It’s always interesting to watch social media kill off someone who is actually still living (I think Jackie Chan has died around 6 times now). However, what happens when you actually die? Your profile is still there, but you aren’t – acting almost like a shrine of your former self. Let’s break it down into the numbers and then we should get a better glimpse at how crazy this question isn’t and just what social media companies are doing about deaths. In a research document by XKCD, they discovered that within the first 8 years of Facebook’s existence, 30 million users had died. By doing a little bit of math with today’s current mortality rates and Facebook’s user rate, we can surmise that around 1,579 people who use Facebook die every hour which means around 37,896 dies every day and 13,642,560 die every year. That’s a lot of haunted Facebook pages. So, what happens to these pages? Well, there are a couple of things you should be aware of. Regarding your data, in almost all cases, you still own all your data even though there might not be Facebook where you now are. Also, your privacy is still protected! Unless, of course, legal means of access are obtained. In regard to actually deleting your page, Facebook, Twitter, Pinterest, LinkedIn, and Google, all require a Death Certificate in addition to either an ID, proof you are an immediate family member, or the deceased person’s email address. A little complicated, but it’s not like you need to worry about it! Out of these companies, Facebook allows for the best feature. Instead of just straight up deleting your page and banishing your social existence to a dark corner of the Internet, Facebook allows for a family member to turn your page into a memorial page. This allows current friends to post on the page, tag photos, and some other basic Facebook functions. In other words, Facebook has made it hard to delete your Facebook even when you can never use it again. That’s some next level branding. But, why would you delete it anyway? Facebook already has some of your best-kept records on it, and they will only get better with time. Imagine your great-great-great grandkids trying to figure out who their great-great-great grandpa was. Instead of digging through albums of dust covered photos and trying to piece together little aspects of your life, those distant relatives will be able to go to Facebook and see your progression through time when you were active on Facebook – including your thoughts on random happenings during that time! The closest thing to this kind of “mind capturing” was postcards sent to relatives. However, even those though were so few, or lost, or ruined that it can’t compare. Nothing like Facebook’s “mind capturing” ability has ever truly existed before. It’s like Facebook is the secret to eternal life. XKCD did some math and projected that if Facebook keeps growing at its current rate, by the year 2130, the dead will outnumber the living on Facebook making it some creepy virtual graveyard where remembering the dead will be more prominent than remembering the living. Not sure if that is a selling point or a deal breaker… Actually, we wonder more about what otherworldly spirit will be the first to haunt Facebook? So as Tom is bound to haunt MySpace for the rest of eternity, maybe you will hold the title of the Facebook Ghost. Have no fear though because if you are reading this right now, either Facebook itself will be dead, you will be dead, or both. Cheers!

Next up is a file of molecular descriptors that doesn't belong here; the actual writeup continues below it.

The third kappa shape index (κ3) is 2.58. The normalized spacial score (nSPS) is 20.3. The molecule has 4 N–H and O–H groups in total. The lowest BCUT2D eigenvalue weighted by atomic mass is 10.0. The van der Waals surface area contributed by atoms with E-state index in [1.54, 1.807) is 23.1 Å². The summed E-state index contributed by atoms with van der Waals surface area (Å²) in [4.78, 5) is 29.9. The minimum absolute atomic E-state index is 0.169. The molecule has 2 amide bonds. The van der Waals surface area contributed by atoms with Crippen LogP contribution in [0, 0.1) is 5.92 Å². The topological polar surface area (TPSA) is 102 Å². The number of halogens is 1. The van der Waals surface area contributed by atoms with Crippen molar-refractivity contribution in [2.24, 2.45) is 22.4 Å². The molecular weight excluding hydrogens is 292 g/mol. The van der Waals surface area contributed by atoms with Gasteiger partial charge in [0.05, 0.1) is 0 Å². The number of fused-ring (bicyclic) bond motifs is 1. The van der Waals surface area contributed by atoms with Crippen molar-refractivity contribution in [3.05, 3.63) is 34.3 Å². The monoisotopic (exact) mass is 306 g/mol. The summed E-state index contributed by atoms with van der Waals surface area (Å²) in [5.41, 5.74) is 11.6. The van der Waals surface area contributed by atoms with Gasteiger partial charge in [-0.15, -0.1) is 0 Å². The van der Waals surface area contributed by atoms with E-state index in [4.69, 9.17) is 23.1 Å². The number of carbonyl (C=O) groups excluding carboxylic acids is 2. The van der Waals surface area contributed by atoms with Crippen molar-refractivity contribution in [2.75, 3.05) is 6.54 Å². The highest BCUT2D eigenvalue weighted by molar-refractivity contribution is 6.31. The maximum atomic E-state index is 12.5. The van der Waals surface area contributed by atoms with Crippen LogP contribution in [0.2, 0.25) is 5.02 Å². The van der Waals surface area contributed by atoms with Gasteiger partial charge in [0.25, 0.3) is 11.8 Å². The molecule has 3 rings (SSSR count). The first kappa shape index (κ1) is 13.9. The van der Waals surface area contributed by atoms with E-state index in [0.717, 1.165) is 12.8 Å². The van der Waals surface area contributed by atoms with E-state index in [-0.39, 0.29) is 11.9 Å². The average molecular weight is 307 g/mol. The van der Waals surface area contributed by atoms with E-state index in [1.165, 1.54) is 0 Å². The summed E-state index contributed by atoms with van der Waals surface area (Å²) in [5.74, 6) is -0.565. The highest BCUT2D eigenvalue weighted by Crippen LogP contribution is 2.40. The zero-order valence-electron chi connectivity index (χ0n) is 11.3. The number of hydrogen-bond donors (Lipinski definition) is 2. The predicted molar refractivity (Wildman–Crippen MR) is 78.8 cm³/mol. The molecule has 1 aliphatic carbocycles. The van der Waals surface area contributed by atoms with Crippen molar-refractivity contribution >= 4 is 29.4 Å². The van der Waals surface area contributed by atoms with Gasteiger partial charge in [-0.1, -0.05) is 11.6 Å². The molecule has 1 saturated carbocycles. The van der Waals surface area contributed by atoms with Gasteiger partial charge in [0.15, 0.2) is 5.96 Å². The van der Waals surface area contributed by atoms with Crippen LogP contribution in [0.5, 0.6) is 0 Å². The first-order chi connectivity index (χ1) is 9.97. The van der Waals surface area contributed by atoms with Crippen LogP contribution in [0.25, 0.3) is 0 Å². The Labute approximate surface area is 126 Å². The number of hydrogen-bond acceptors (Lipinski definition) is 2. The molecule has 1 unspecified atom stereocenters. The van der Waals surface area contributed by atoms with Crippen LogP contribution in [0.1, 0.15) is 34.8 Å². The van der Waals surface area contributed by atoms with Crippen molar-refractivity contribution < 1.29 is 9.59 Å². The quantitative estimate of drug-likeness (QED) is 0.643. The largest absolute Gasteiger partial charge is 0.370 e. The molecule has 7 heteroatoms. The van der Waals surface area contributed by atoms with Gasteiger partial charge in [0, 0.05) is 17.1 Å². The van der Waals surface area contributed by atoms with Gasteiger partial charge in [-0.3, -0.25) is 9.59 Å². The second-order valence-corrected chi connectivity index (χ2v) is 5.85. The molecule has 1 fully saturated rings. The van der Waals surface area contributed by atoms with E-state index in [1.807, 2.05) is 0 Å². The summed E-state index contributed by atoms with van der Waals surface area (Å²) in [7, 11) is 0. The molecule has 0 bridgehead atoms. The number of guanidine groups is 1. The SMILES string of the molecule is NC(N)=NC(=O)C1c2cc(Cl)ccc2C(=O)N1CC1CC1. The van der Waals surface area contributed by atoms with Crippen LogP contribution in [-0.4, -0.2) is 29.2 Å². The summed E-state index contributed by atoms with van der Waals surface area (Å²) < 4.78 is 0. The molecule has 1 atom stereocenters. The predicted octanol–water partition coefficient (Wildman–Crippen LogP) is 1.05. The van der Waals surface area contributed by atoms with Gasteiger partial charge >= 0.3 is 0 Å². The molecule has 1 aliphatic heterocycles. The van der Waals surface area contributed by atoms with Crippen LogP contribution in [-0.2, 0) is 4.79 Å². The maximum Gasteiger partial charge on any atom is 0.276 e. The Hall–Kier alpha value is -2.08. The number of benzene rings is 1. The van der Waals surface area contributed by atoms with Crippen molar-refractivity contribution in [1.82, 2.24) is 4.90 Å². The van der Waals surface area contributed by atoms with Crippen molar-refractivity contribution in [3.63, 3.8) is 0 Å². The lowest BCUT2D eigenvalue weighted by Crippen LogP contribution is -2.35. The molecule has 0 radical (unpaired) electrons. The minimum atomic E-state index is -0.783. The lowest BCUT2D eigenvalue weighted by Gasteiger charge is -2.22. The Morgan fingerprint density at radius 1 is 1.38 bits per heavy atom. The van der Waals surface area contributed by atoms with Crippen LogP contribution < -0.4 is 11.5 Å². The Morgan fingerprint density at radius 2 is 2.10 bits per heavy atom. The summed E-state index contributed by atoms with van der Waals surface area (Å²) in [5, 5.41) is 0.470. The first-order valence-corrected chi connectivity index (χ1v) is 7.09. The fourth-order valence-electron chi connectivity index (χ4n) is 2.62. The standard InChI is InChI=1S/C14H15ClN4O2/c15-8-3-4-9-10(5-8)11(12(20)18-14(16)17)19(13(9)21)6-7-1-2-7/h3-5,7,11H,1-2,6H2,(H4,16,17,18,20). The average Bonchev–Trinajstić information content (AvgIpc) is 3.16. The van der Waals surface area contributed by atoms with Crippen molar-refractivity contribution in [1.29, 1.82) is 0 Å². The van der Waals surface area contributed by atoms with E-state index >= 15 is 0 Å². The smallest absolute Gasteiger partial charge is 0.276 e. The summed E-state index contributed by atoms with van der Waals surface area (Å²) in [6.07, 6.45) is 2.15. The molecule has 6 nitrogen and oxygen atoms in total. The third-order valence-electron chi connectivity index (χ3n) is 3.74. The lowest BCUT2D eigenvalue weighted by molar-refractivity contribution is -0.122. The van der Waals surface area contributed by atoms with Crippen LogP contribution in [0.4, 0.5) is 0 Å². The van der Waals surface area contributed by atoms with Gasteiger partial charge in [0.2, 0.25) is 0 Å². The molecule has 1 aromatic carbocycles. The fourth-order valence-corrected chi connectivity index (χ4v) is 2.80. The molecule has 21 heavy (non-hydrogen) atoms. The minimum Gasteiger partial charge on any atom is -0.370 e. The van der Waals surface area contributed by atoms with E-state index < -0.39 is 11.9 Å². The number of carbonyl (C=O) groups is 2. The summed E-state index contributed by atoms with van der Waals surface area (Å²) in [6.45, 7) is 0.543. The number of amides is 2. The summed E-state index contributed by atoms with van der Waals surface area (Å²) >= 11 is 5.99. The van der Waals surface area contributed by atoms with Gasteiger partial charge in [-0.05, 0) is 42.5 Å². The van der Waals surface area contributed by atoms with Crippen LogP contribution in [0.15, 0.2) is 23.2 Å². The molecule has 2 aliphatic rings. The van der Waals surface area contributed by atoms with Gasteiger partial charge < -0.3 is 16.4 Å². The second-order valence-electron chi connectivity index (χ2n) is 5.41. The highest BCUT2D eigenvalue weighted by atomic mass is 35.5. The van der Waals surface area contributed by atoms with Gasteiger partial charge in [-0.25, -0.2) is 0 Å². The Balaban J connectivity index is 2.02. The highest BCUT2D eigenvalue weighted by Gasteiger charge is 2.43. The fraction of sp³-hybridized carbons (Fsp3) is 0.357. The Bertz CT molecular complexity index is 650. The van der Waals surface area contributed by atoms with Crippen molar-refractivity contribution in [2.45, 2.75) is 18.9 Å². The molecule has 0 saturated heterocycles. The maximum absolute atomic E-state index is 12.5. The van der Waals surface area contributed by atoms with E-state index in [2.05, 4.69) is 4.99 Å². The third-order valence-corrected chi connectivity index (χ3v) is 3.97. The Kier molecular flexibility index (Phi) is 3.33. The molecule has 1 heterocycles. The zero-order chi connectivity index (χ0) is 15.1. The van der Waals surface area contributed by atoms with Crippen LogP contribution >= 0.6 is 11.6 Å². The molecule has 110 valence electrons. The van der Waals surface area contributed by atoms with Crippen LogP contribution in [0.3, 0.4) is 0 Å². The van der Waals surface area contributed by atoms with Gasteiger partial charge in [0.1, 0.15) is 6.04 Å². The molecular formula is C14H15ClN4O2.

Written By Brian Flick